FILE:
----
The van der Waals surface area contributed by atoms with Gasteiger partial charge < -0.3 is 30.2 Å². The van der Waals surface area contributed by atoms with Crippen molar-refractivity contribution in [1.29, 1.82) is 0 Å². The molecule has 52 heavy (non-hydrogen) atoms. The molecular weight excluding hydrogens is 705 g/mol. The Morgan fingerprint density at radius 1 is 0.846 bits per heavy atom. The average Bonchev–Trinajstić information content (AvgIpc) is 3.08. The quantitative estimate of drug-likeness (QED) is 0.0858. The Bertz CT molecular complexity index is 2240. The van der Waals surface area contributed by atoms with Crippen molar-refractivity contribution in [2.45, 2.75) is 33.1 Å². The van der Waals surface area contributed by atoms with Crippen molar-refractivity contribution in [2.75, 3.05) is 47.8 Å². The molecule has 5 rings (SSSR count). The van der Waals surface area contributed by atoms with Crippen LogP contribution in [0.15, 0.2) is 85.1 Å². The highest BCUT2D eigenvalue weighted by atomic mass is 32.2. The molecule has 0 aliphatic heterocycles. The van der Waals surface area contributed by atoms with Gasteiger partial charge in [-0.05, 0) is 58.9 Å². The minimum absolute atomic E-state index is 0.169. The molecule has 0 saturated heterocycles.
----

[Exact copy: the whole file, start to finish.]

The van der Waals surface area contributed by atoms with Gasteiger partial charge < -0.3 is 30.2 Å². The van der Waals surface area contributed by atoms with Crippen molar-refractivity contribution in [1.29, 1.82) is 0 Å². The molecule has 52 heavy (non-hydrogen) atoms. The molecular weight excluding hydrogens is 705 g/mol. The Morgan fingerprint density at radius 1 is 0.846 bits per heavy atom. The average Bonchev–Trinajstić information content (AvgIpc) is 3.08. The quantitative estimate of drug-likeness (QED) is 0.0858. The Bertz CT molecular complexity index is 2240. The van der Waals surface area contributed by atoms with Crippen molar-refractivity contribution in [2.45, 2.75) is 33.1 Å². The van der Waals surface area contributed by atoms with Crippen molar-refractivity contribution in [2.75, 3.05) is 47.8 Å². The molecule has 5 rings (SSSR count). The van der Waals surface area contributed by atoms with Crippen LogP contribution in [0.15, 0.2) is 85.1 Å². The highest BCUT2D eigenvalue weighted by atomic mass is 32.2. The molecule has 0 aliphatic heterocycles. The van der Waals surface area contributed by atoms with Gasteiger partial charge in [-0.05, 0) is 58.9 Å². The minimum absolute atomic E-state index is 0.169. The molecule has 0 saturated heterocycles.